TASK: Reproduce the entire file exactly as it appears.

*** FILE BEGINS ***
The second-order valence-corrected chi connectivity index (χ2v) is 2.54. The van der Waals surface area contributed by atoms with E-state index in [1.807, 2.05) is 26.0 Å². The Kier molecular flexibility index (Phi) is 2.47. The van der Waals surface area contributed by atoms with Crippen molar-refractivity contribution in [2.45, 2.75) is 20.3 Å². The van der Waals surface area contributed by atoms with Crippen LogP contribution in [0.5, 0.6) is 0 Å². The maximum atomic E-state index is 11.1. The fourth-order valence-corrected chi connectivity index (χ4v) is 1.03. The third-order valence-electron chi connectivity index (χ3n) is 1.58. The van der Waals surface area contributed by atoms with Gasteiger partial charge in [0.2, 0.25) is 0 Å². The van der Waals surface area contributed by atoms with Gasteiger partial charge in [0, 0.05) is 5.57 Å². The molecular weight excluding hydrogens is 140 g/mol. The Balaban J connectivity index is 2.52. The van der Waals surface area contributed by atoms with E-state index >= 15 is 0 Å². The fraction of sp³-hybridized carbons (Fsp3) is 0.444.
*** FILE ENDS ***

The second-order valence-corrected chi connectivity index (χ2v) is 2.54. The van der Waals surface area contributed by atoms with E-state index in [1.807, 2.05) is 26.0 Å². The Kier molecular flexibility index (Phi) is 2.47. The van der Waals surface area contributed by atoms with Crippen molar-refractivity contribution in [2.45, 2.75) is 20.3 Å². The van der Waals surface area contributed by atoms with Crippen LogP contribution in [0.5, 0.6) is 0 Å². The maximum atomic E-state index is 11.1. The fourth-order valence-corrected chi connectivity index (χ4v) is 1.03. The third-order valence-electron chi connectivity index (χ3n) is 1.58. The van der Waals surface area contributed by atoms with Gasteiger partial charge in [0.2, 0.25) is 0 Å². The van der Waals surface area contributed by atoms with Gasteiger partial charge in [0, 0.05) is 5.57 Å². The molecular weight excluding hydrogens is 140 g/mol. The Balaban J connectivity index is 2.52. The van der Waals surface area contributed by atoms with E-state index >= 15 is 0 Å². The fraction of sp³-hybridized carbons (Fsp3) is 0.444.